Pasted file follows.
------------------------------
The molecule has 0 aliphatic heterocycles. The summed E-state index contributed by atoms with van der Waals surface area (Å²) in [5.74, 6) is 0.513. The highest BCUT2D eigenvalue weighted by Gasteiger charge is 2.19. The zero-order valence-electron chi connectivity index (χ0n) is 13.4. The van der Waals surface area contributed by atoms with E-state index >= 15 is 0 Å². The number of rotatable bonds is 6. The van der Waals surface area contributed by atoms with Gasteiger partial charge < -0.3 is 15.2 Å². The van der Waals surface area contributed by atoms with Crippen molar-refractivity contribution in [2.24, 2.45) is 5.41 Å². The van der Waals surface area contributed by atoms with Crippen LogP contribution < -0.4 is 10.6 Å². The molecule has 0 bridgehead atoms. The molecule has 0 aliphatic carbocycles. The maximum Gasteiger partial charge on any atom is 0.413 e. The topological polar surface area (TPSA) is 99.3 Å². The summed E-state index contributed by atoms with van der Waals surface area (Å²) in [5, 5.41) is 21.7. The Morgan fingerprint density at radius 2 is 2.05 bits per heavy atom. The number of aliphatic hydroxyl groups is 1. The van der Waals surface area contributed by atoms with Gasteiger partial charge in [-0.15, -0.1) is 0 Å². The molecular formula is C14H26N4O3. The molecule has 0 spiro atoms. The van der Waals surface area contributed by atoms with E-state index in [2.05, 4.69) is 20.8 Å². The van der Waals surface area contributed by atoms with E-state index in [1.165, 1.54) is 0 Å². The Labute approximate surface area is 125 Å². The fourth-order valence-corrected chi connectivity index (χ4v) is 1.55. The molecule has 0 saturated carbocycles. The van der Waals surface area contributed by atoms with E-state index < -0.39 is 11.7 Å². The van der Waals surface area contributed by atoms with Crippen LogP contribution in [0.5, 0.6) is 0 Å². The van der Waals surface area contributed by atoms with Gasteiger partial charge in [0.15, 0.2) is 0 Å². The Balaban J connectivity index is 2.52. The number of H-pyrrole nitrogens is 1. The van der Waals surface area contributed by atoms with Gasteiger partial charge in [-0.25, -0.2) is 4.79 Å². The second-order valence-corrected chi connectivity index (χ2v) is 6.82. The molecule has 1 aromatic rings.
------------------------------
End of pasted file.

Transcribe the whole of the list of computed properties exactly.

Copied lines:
The molecule has 0 aliphatic heterocycles. The summed E-state index contributed by atoms with van der Waals surface area (Å²) in [5.74, 6) is 0.513. The highest BCUT2D eigenvalue weighted by Gasteiger charge is 2.19. The zero-order valence-electron chi connectivity index (χ0n) is 13.4. The van der Waals surface area contributed by atoms with E-state index >= 15 is 0 Å². The number of rotatable bonds is 6. The van der Waals surface area contributed by atoms with Gasteiger partial charge < -0.3 is 15.2 Å². The van der Waals surface area contributed by atoms with Crippen molar-refractivity contribution in [2.24, 2.45) is 5.41 Å². The van der Waals surface area contributed by atoms with Crippen LogP contribution < -0.4 is 10.6 Å². The molecule has 0 bridgehead atoms. The molecule has 0 aliphatic carbocycles. The maximum Gasteiger partial charge on any atom is 0.413 e. The topological polar surface area (TPSA) is 99.3 Å². The summed E-state index contributed by atoms with van der Waals surface area (Å²) in [5, 5.41) is 21.7. The Morgan fingerprint density at radius 2 is 2.05 bits per heavy atom. The number of aliphatic hydroxyl groups is 1. The van der Waals surface area contributed by atoms with Gasteiger partial charge in [-0.15, -0.1) is 0 Å². The molecular formula is C14H26N4O3. The molecule has 0 spiro atoms. The van der Waals surface area contributed by atoms with E-state index in [2.05, 4.69) is 20.8 Å². The van der Waals surface area contributed by atoms with E-state index in [1.165, 1.54) is 0 Å². The Labute approximate surface area is 125 Å². The fourth-order valence-corrected chi connectivity index (χ4v) is 1.55. The molecule has 0 saturated carbocycles. The van der Waals surface area contributed by atoms with E-state index < -0.39 is 11.7 Å². The van der Waals surface area contributed by atoms with Crippen LogP contribution in [0.5, 0.6) is 0 Å². The van der Waals surface area contributed by atoms with Gasteiger partial charge in [0.15, 0.2) is 0 Å². The Balaban J connectivity index is 2.52. The number of H-pyrrole nitrogens is 1. The van der Waals surface area contributed by atoms with Gasteiger partial charge in [-0.25, -0.2) is 4.79 Å². The second-order valence-corrected chi connectivity index (χ2v) is 6.82. The molecule has 1 aromatic rings.